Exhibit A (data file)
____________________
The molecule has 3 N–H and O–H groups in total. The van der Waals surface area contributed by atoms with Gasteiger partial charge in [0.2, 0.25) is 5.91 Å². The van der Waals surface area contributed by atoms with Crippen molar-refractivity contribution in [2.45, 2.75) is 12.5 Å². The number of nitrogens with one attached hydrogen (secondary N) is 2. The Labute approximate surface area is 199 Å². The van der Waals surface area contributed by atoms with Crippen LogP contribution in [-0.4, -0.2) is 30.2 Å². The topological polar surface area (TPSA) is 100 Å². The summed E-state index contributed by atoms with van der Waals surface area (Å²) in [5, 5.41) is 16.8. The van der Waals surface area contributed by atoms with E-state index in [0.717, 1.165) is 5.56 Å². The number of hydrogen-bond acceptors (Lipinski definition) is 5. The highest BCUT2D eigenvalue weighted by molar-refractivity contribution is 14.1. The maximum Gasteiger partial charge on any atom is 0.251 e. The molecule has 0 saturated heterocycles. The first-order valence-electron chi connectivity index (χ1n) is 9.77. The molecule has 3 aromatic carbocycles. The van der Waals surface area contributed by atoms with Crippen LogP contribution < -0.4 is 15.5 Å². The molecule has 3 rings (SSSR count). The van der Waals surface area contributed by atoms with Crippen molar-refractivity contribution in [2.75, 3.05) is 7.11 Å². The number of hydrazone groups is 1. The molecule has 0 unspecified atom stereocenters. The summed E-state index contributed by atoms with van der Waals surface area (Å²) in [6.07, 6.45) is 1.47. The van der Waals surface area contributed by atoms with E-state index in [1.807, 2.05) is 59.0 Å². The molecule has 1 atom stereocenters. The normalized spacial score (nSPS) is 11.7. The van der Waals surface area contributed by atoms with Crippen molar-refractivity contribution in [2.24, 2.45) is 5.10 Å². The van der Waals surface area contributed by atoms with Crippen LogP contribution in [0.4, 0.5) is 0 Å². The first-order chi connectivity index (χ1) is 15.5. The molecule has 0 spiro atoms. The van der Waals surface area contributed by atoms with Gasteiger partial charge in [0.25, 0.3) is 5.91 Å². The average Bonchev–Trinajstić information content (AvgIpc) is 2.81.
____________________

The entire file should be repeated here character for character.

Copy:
The molecule has 3 N–H and O–H groups in total. The van der Waals surface area contributed by atoms with Gasteiger partial charge in [0.2, 0.25) is 5.91 Å². The van der Waals surface area contributed by atoms with Crippen molar-refractivity contribution in [2.45, 2.75) is 12.5 Å². The number of nitrogens with one attached hydrogen (secondary N) is 2. The Labute approximate surface area is 199 Å². The van der Waals surface area contributed by atoms with Crippen LogP contribution in [-0.4, -0.2) is 30.2 Å². The topological polar surface area (TPSA) is 100 Å². The summed E-state index contributed by atoms with van der Waals surface area (Å²) in [5, 5.41) is 16.8. The van der Waals surface area contributed by atoms with E-state index in [0.717, 1.165) is 5.56 Å². The number of hydrogen-bond acceptors (Lipinski definition) is 5. The highest BCUT2D eigenvalue weighted by molar-refractivity contribution is 14.1. The maximum Gasteiger partial charge on any atom is 0.251 e. The molecule has 0 saturated heterocycles. The first-order valence-electron chi connectivity index (χ1n) is 9.77. The molecule has 3 aromatic carbocycles. The van der Waals surface area contributed by atoms with Crippen LogP contribution < -0.4 is 15.5 Å². The molecule has 3 rings (SSSR count). The van der Waals surface area contributed by atoms with Crippen molar-refractivity contribution in [2.75, 3.05) is 7.11 Å². The number of hydrazone groups is 1. The molecule has 0 unspecified atom stereocenters. The summed E-state index contributed by atoms with van der Waals surface area (Å²) in [6.07, 6.45) is 1.47. The van der Waals surface area contributed by atoms with E-state index in [1.807, 2.05) is 59.0 Å². The molecule has 1 atom stereocenters. The normalized spacial score (nSPS) is 11.7. The van der Waals surface area contributed by atoms with Crippen molar-refractivity contribution in [2.24, 2.45) is 5.10 Å². The van der Waals surface area contributed by atoms with Crippen LogP contribution in [0.4, 0.5) is 0 Å². The first-order chi connectivity index (χ1) is 15.5. The molecule has 0 spiro atoms. The van der Waals surface area contributed by atoms with Gasteiger partial charge in [0.25, 0.3) is 5.91 Å². The average Bonchev–Trinajstić information content (AvgIpc) is 2.81.